Poetry Workshop: Writing a Poem, Part II | EL Education Curriculum

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These are the CCS Standards addressed in this lesson:

  • RL.4.5: Explain major differences between poems, drama, and prose, and refer to the structural elements of poems (e.g., verse, rhythm, meter) and drama (e.g., casts of characters, settings, descriptions, dialogue, stage directions) when writing or speaking about a text.
  • W.4.4: Produce clear and coherent writing in which the development and organization are appropriate to task, purpose, and audience.
  • L.4.3: Use knowledge of language and its conventions when writing, speaking, reading, or listening.
  • L.4.3c: Differentiate between contexts that call for formal English (e.g., presenting ideas) and situations where informal discourse is appropriate (e.g., small-group discussion).

Daily Learning Targets

  • I can write a poem inspired by something meaningful to me. (W.4.4)

Ongoing Assessment

  • Poem (W.4.4)


AgendaTeaching Notes

1. Opening

A. Engaging the Reader: Revisiting the Performance Task (5 minutes)

B. Reviewing Learning Target (5 minutes)

2. Work Time

A. Writing Poetry (45 minutes)

3. Closing and Assessment

A. Partner Share (5 minutes)

4. Homework

A. Accountable Research Reading. Select a prompt and respond in the front of your independent reading journal.

Purpose of lesson and alignment to standards:

  • In this lesson, students continue to consider the question "What inspires me to write poetry?" as they write their own poetry inspired by something meaningful to them (W.4.4).
  • Give students the freedom to write what feels meaningful to them in a way that feels meaningful. There should be minimal teacher guidance unless requested.
  • Students who finish quickly or require an extension can write a second poem using the other idea brainstormed in the previous lesson.
  • In this lesson, the habits of character focus is on working to become an effective learner and working to become an ethical person. The characteristics that students are reminded of specifically are respect, as they each write poems about something meaningful, and perseverance as they write independently.
  • The research reading that students complete for homework will help build both their vocabulary and knowledge pertaining to poetry and creative writing. By participating in this volume of reading over a span of time, students will develop a wide base of knowledge about the world and the words that help describe and make sense of it.
  • This lesson is the second in a series of three that include built-out instruction for the use of Goal 2 Conversation Cues to promote productive and equitable conversation (adapted from Michaels, Sarah and O'Connor, Cathy. Talk Science Primer. Cambridge, MA: TERC, 2012. Based on Chapin, S., O'Connor, C., and Anderson, N. [2009]. Classroom Discussions: Using Math Talk to Help Students Learn, Grades K-6. Second Edition. Sausalito, CA: Math Solutions Publications). Goal 2 Conversation Cues encourage students to listen carefully to one another and seek to understand. Continue drawing on Goal 1 Conversation Cues, introduced in Unit 1, Lesson 3, and add Goal 2 Conversation Cues to more strategically promote productive and equitable conversation. As the modules progress, Goal 3 and 4 Conversation Cues are also introduced. Consider providing students with a thinking journal or scrap paper.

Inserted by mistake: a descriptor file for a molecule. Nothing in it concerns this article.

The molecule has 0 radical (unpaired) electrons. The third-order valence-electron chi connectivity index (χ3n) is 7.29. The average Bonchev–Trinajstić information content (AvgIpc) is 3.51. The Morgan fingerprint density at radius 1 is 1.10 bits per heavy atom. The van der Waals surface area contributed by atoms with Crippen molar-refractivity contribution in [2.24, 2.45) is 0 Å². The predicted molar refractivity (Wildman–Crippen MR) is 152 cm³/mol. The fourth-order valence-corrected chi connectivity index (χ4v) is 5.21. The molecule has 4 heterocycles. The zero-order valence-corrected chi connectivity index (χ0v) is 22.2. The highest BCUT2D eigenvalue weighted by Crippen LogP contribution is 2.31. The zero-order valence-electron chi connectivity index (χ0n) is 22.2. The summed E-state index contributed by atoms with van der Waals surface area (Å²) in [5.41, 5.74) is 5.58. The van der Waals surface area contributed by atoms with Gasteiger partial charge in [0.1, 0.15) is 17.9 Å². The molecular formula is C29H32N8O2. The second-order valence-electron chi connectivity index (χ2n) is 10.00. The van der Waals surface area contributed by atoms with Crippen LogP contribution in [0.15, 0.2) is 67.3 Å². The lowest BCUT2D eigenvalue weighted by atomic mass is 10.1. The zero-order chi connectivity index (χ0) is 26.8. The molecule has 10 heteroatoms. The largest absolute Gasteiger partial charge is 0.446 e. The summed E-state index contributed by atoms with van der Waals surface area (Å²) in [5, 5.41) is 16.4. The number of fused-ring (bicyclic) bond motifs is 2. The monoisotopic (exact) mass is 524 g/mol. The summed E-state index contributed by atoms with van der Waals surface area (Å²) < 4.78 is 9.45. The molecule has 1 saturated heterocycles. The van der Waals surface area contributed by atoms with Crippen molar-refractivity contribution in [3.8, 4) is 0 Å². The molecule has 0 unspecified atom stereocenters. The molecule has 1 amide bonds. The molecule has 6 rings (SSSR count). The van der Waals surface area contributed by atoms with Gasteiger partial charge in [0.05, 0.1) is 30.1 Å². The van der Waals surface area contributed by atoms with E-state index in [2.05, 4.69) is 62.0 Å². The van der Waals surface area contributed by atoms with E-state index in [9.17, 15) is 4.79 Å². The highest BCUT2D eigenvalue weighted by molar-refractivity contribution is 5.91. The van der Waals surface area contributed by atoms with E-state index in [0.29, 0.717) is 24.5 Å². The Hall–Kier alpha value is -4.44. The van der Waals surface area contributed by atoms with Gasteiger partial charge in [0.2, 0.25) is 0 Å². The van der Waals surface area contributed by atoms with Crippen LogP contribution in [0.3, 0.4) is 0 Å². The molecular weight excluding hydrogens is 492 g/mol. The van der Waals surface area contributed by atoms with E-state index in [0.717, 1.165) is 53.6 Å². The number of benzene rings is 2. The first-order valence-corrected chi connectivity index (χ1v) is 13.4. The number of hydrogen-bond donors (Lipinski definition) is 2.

How it builds on previous work:

  • Students continue writing the poems they planned and started to write in Lesson 1.

Areas in which students may need additional support:

  • Students may require additional support putting their ideas into writing. Consider sitting with those students who require additional support with writing to help them actualize their ideas.

Assessment guidance:

  • Read the poems as students are working to ensure they are ready for the mid-unit assessment in the next lesson. If you have a lot of students who still need more time, consider adding an additional lesson before the mid-unit assessment in which they can finish their poems.
  • Consider using the Writing Informal Assessment: Writing and Language Skills Checklist (Grade 4) during students' writing in Work Time A. See the Tools page.

Down the road:

  • In the next lesson, students will revise their poems for precise language and punctuation for effect for the mid-unit assessment.

In Advance

  • Review the Red Light, Green Light protocol. See Classroom Protocols.
  • Post: Learning targets, Performance Task, Working to Become Ethical People, and Working to Become Effective Learners anchor charts.

Tech and Multimedia

  • Work Time A: Students write their poems using word-processing software--for example, a Google Doc.
  • Work Time A: Students use Speech to Text facilities activated on devices, or using an app or software such as Dictation.io.

Supporting English Language Learners

Supports guided in part by CA ELD Standards 4.I.A.1, 4.I.A.2, 4.I.A.3, 4.I.A.4, 4.I.B.5, 4.I.C.10, 4.I.C.11, 4.I.C.12, 4.II.A.1, and 4.II.C.7

Important points in the lesson itself

  • The basic design of this lesson supports ELLs with the continued opportunity to write poetry freely, virtually ignoring the frequently confusing and extensive rules of formal writing. The lesson also gives students space to think about, discuss, and revise their writing, an ideal process for language development.
  • ELLs may find it challenging to transfer the poetic expression in their mind to English words on paper. Encourage them to relax and have fun; they can begin writing in their home language, then discuss what they've written in English with a partner as a way of transitioning to English.

Levels of support

For lighter support:

  • Invite students to consider experimenting with their phrasing by condensing several phrases in their poem into one or two phrases--for example, by using prepositional phrases or omitting unnecessary words. (Example: "The tiger had stripes. The stripes look like lightning. The tiger growled." > "The tiger with lightning stripes growled.") Ask students how the condensed version affects the elements of poetry that they want to incorporate: Does the condensed version enhance or detract?